Key political issues and management problems of the case and their impact on organizational performance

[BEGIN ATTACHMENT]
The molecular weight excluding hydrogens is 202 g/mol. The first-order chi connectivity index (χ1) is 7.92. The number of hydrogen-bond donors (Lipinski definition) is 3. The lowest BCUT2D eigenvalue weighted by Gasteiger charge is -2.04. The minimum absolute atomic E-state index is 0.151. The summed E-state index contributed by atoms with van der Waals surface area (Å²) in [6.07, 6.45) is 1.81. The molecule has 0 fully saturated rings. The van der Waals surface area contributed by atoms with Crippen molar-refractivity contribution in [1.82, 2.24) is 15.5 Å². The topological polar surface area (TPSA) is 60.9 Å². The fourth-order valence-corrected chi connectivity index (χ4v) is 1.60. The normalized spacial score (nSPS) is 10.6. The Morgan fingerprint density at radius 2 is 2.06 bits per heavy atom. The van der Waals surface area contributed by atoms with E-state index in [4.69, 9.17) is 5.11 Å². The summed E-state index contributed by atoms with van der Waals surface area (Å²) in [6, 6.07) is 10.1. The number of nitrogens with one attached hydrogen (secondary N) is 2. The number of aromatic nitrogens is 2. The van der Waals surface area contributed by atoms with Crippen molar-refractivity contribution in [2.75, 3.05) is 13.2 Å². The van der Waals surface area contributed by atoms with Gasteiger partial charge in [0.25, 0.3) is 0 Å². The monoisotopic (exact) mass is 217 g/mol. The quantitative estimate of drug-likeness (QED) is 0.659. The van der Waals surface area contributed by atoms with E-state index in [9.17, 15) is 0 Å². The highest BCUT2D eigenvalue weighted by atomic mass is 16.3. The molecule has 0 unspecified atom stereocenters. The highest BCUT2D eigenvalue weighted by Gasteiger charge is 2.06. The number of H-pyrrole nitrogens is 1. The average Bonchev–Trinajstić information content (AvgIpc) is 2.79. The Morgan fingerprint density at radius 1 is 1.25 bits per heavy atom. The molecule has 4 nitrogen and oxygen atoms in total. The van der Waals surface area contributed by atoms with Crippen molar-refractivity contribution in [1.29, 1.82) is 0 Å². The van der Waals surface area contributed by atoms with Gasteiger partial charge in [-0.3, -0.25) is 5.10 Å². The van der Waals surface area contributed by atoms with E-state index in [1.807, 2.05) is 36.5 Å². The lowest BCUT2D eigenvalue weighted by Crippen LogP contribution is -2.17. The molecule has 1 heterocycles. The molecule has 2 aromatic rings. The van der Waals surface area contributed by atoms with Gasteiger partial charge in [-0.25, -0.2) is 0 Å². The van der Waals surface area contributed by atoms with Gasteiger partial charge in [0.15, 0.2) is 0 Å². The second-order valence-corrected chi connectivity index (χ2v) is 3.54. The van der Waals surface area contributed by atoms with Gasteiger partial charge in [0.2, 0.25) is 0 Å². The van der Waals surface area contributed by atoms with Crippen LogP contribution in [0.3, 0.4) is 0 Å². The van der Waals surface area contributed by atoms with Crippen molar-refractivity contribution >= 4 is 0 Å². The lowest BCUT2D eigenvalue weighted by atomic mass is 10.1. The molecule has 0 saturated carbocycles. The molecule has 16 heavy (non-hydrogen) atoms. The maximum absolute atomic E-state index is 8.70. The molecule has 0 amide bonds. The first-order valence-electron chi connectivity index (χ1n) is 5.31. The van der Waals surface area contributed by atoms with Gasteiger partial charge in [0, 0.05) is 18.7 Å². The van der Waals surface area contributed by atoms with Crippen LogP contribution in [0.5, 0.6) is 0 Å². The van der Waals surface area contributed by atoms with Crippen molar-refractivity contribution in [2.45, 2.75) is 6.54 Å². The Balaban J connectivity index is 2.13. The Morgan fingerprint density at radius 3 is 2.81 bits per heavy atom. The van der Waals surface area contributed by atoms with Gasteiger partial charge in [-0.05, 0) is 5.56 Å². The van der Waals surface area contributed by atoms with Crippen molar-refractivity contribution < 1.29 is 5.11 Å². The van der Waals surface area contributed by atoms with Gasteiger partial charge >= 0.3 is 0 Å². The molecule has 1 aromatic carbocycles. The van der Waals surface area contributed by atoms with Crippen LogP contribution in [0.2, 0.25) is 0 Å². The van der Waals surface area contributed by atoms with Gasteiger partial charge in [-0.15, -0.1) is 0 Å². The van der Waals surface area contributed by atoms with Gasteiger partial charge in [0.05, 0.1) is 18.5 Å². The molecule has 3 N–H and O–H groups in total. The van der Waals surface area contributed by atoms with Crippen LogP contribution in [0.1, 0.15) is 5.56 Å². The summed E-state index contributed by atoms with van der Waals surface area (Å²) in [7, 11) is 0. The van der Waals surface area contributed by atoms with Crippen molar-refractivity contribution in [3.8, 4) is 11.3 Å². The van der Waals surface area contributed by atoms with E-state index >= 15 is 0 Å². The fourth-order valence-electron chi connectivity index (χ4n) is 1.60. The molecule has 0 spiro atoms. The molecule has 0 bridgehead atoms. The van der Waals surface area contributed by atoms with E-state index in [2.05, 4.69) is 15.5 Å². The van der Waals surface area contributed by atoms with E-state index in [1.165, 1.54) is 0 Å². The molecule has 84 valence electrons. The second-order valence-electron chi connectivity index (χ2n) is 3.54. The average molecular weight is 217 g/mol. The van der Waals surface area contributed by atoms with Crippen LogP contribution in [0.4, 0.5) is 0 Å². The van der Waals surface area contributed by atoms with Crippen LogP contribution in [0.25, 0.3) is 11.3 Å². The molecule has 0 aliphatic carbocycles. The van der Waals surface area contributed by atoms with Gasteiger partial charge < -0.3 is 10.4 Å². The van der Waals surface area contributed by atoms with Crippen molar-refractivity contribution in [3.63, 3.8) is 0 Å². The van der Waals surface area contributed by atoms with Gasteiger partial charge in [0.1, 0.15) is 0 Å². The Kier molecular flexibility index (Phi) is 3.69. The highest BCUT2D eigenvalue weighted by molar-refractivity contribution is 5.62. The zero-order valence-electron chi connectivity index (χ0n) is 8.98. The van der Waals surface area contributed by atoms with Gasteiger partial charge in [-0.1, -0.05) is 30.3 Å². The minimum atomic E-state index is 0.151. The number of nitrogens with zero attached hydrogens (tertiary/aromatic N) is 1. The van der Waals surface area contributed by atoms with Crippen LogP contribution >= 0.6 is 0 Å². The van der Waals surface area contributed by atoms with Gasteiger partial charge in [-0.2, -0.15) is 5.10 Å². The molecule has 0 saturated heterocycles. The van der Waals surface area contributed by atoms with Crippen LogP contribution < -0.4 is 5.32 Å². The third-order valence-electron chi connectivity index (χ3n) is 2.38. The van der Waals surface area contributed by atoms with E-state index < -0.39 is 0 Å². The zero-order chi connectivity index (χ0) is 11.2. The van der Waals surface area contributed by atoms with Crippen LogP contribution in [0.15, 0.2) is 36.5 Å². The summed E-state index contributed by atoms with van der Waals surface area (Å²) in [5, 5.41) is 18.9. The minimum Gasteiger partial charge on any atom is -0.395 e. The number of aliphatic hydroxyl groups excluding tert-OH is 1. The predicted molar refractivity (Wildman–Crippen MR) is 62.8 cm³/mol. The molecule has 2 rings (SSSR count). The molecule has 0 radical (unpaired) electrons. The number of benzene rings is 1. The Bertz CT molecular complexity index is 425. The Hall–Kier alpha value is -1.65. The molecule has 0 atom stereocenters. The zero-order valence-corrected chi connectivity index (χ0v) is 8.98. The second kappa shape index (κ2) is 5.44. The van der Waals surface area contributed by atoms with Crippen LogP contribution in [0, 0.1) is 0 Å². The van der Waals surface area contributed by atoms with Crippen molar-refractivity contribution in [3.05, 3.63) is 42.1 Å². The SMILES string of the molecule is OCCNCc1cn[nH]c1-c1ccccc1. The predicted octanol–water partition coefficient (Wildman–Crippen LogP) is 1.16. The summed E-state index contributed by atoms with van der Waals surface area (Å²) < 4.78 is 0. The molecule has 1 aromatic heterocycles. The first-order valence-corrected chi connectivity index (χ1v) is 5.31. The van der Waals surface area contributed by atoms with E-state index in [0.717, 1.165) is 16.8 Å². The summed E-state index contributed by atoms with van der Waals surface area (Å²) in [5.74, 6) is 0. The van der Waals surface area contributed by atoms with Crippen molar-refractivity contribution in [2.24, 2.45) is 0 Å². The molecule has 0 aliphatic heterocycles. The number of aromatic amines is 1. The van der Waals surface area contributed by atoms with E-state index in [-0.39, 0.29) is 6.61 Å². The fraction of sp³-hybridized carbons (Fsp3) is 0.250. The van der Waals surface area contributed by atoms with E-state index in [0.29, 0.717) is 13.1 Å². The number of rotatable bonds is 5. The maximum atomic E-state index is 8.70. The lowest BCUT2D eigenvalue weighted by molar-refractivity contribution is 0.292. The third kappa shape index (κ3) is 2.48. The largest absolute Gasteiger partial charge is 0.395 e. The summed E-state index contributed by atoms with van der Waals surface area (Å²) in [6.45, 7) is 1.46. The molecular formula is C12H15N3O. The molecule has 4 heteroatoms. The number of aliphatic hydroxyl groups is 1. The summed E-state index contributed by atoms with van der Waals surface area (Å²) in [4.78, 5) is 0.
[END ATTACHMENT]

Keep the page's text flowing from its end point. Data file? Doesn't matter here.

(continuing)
As minister Annette King pointed out, there was a need for a ‘transformational goal’ in the system in order to make government ‘work for the people’ (Norman, 2007, p. 4). But this need for a centralized system in order to have the maximum performance possible out of the e-government technology implementation has become a key political issue in New Zealand. This is a two parts issue. First, the government decided to implement the e-government reform policy without major changes of the existing decentralization policies. This was the first stage of implementation of e-government in New Zealand. Unfortunately, what this situation produced was less accountability and a decrease in performance from the decentralized local institutions which offered the majority of public services related to society. The political aspiration behind the e-government policies was to “capitalize the power of the Internet to transform the way we conduct the business of government” (State’s Minister Annette King speech; cited in Norman, 2007). With the first attempt to apply e-government the power and competencies of chief executive officers and chief information officers of decentralized institutions and agencies was increased, giving them a further expanded autonomy of action and decision making. They had not only the power to act a certain way but also to decide regarding the policies and implement their own vision if ICT (information and communication technology). The problem was that accountability and responsibility was not stepped up the same way. In comparison, a head of a department, or division, in a private company (the equivalent of governmental ministries or agencies) was expected to deliver certain measurable and relevant local results by using a common standard or system decided by the management board of the company. If they were not to deliver the expected results, than they could expect sanctions. This was not the case for chief executive officers for the public sector governmental agencies. They were subject to very weak sanctions. Even the annual performance review made on these agencies was to bureaucratic and focused more on details rather than on performance. This way the political aim of making government easier to citizens vanishes. Also, the chief executives are not challenged in their work neither are put on pressure to achieve results for the good of the public. They van even opt out of the system obligations and no significant pressure or sanction will apply to them. Another problem of management is that the SSC people are not qualified enough on this level of management. Kerry McDonald’s was chair of the State Sector Standard Board, a government advisor regarding e-governmental policies and now a private sector director. It is very meaningful to have him make an evaluation of the process. Regarding chief executives and chief information officers he states that: